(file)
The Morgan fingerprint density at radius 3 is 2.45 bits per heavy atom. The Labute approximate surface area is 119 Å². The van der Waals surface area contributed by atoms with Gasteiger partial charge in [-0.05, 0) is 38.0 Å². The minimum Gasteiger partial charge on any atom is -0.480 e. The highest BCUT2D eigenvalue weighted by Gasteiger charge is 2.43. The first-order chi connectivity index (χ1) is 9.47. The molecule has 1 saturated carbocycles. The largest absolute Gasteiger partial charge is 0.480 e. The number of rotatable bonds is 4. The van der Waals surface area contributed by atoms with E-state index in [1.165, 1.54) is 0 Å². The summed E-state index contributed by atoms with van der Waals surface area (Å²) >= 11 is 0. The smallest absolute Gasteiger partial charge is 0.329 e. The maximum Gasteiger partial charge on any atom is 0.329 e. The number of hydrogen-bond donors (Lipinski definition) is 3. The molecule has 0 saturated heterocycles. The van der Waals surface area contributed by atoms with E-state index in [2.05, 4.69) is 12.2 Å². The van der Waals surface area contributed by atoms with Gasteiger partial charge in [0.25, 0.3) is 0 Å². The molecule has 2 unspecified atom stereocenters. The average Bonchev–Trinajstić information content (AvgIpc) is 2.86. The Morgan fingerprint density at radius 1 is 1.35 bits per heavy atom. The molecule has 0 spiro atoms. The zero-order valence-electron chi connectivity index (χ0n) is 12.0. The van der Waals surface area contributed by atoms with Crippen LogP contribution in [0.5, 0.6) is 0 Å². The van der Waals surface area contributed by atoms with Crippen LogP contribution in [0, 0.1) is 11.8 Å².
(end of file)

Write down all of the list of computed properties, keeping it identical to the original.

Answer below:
The Morgan fingerprint density at radius 3 is 2.45 bits per heavy atom. The Labute approximate surface area is 119 Å². The van der Waals surface area contributed by atoms with Gasteiger partial charge in [-0.05, 0) is 38.0 Å². The minimum Gasteiger partial charge on any atom is -0.480 e. The highest BCUT2D eigenvalue weighted by Gasteiger charge is 2.43. The first-order chi connectivity index (χ1) is 9.47. The molecule has 1 saturated carbocycles. The largest absolute Gasteiger partial charge is 0.480 e. The number of rotatable bonds is 4. The van der Waals surface area contributed by atoms with E-state index in [1.165, 1.54) is 0 Å². The summed E-state index contributed by atoms with van der Waals surface area (Å²) >= 11 is 0. The smallest absolute Gasteiger partial charge is 0.329 e. The maximum Gasteiger partial charge on any atom is 0.329 e. The number of hydrogen-bond donors (Lipinski definition) is 3. The molecule has 0 saturated heterocycles. The van der Waals surface area contributed by atoms with E-state index in [2.05, 4.69) is 12.2 Å². The van der Waals surface area contributed by atoms with Gasteiger partial charge in [0.25, 0.3) is 0 Å². The molecule has 2 unspecified atom stereocenters. The average Bonchev–Trinajstić information content (AvgIpc) is 2.86. The Morgan fingerprint density at radius 1 is 1.35 bits per heavy atom. The molecule has 0 spiro atoms. The zero-order valence-electron chi connectivity index (χ0n) is 12.0. The van der Waals surface area contributed by atoms with Crippen LogP contribution in [0.5, 0.6) is 0 Å². The van der Waals surface area contributed by atoms with Crippen LogP contribution in [0, 0.1) is 11.8 Å².